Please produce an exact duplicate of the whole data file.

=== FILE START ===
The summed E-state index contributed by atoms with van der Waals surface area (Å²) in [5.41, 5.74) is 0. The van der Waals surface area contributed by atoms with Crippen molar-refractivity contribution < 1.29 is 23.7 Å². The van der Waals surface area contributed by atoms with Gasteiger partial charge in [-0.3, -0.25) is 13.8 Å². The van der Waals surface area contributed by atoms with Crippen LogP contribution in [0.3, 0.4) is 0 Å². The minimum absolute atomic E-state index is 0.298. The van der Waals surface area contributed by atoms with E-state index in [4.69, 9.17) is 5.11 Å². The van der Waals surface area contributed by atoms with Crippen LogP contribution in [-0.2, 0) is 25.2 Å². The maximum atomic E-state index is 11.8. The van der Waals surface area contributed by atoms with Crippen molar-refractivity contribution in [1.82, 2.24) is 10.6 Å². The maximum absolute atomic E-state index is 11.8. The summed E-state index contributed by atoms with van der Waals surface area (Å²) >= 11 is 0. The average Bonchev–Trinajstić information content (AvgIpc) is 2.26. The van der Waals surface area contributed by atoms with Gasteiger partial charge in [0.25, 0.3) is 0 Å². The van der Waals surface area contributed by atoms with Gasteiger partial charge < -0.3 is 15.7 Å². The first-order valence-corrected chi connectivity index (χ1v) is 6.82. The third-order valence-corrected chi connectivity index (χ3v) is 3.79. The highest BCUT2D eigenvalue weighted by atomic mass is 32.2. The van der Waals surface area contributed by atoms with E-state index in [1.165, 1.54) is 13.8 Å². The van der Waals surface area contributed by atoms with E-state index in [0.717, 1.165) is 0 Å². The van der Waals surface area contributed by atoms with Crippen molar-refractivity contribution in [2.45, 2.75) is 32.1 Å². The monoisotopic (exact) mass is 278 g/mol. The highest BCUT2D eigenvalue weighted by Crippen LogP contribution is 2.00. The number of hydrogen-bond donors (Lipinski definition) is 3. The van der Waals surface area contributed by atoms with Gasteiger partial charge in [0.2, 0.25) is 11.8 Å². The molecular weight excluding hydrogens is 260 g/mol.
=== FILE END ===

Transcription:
The summed E-state index contributed by atoms with van der Waals surface area (Å²) in [5.41, 5.74) is 0. The van der Waals surface area contributed by atoms with Crippen molar-refractivity contribution < 1.29 is 23.7 Å². The van der Waals surface area contributed by atoms with Gasteiger partial charge in [-0.3, -0.25) is 13.8 Å². The van der Waals surface area contributed by atoms with Crippen LogP contribution in [0.3, 0.4) is 0 Å². The minimum absolute atomic E-state index is 0.298. The van der Waals surface area contributed by atoms with E-state index in [4.69, 9.17) is 5.11 Å². The van der Waals surface area contributed by atoms with Crippen LogP contribution in [-0.2, 0) is 25.2 Å². The maximum atomic E-state index is 11.8. The van der Waals surface area contributed by atoms with Crippen molar-refractivity contribution in [1.82, 2.24) is 10.6 Å². The maximum absolute atomic E-state index is 11.8. The summed E-state index contributed by atoms with van der Waals surface area (Å²) >= 11 is 0. The average Bonchev–Trinajstić information content (AvgIpc) is 2.26. The van der Waals surface area contributed by atoms with Gasteiger partial charge in [0.25, 0.3) is 0 Å². The van der Waals surface area contributed by atoms with Gasteiger partial charge < -0.3 is 15.7 Å². The first-order valence-corrected chi connectivity index (χ1v) is 6.82. The third-order valence-corrected chi connectivity index (χ3v) is 3.79. The highest BCUT2D eigenvalue weighted by atomic mass is 32.2. The van der Waals surface area contributed by atoms with E-state index in [1.165, 1.54) is 13.8 Å². The van der Waals surface area contributed by atoms with E-state index in [0.717, 1.165) is 0 Å². The van der Waals surface area contributed by atoms with Crippen molar-refractivity contribution in [2.45, 2.75) is 32.1 Å². The monoisotopic (exact) mass is 278 g/mol. The highest BCUT2D eigenvalue weighted by Crippen LogP contribution is 2.00. The number of hydrogen-bond donors (Lipinski definition) is 3. The van der Waals surface area contributed by atoms with Gasteiger partial charge in [0.2, 0.25) is 11.8 Å². The molecular weight excluding hydrogens is 260 g/mol.